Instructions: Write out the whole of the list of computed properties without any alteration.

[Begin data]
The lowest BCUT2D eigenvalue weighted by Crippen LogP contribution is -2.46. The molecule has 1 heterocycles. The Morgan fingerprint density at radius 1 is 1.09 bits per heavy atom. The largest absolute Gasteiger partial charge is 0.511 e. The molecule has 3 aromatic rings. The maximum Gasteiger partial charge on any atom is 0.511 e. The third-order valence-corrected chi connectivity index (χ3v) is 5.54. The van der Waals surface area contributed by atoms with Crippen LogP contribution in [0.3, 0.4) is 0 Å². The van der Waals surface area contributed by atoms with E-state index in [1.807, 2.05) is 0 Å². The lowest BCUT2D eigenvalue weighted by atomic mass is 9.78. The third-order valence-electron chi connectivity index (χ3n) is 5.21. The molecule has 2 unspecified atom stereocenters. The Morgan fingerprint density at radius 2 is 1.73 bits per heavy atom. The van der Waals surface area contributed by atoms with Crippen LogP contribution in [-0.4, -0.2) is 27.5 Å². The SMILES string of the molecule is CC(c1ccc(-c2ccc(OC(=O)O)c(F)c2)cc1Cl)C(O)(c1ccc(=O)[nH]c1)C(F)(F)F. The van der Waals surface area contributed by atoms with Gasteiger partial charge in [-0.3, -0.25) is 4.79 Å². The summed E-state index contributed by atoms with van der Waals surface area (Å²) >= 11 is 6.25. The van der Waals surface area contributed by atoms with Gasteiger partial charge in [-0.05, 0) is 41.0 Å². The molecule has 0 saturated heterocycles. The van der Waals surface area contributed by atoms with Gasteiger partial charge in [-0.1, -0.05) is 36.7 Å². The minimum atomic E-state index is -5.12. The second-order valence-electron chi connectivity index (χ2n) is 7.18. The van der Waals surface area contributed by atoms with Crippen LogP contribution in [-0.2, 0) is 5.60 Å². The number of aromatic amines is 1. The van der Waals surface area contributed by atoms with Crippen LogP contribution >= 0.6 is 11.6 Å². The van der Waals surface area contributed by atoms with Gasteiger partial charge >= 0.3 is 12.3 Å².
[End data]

The lowest BCUT2D eigenvalue weighted by Crippen LogP contribution is -2.46. The molecule has 1 heterocycles. The Morgan fingerprint density at radius 1 is 1.09 bits per heavy atom. The largest absolute Gasteiger partial charge is 0.511 e. The molecule has 3 aromatic rings. The maximum Gasteiger partial charge on any atom is 0.511 e. The third-order valence-corrected chi connectivity index (χ3v) is 5.54. The van der Waals surface area contributed by atoms with Crippen LogP contribution in [0.3, 0.4) is 0 Å². The van der Waals surface area contributed by atoms with E-state index in [1.807, 2.05) is 0 Å². The lowest BCUT2D eigenvalue weighted by atomic mass is 9.78. The third-order valence-electron chi connectivity index (χ3n) is 5.21. The molecule has 2 unspecified atom stereocenters. The Morgan fingerprint density at radius 2 is 1.73 bits per heavy atom. The van der Waals surface area contributed by atoms with Crippen LogP contribution in [-0.4, -0.2) is 27.5 Å². The SMILES string of the molecule is CC(c1ccc(-c2ccc(OC(=O)O)c(F)c2)cc1Cl)C(O)(c1ccc(=O)[nH]c1)C(F)(F)F. The van der Waals surface area contributed by atoms with Gasteiger partial charge in [-0.3, -0.25) is 4.79 Å². The summed E-state index contributed by atoms with van der Waals surface area (Å²) >= 11 is 6.25. The van der Waals surface area contributed by atoms with Gasteiger partial charge in [-0.05, 0) is 41.0 Å². The molecule has 0 saturated heterocycles. The van der Waals surface area contributed by atoms with Gasteiger partial charge in [-0.1, -0.05) is 36.7 Å². The minimum atomic E-state index is -5.12. The second-order valence-electron chi connectivity index (χ2n) is 7.18. The van der Waals surface area contributed by atoms with Crippen LogP contribution in [-0.2, 0) is 5.60 Å². The number of aromatic amines is 1. The van der Waals surface area contributed by atoms with Crippen LogP contribution >= 0.6 is 11.6 Å². The van der Waals surface area contributed by atoms with Gasteiger partial charge >= 0.3 is 12.3 Å².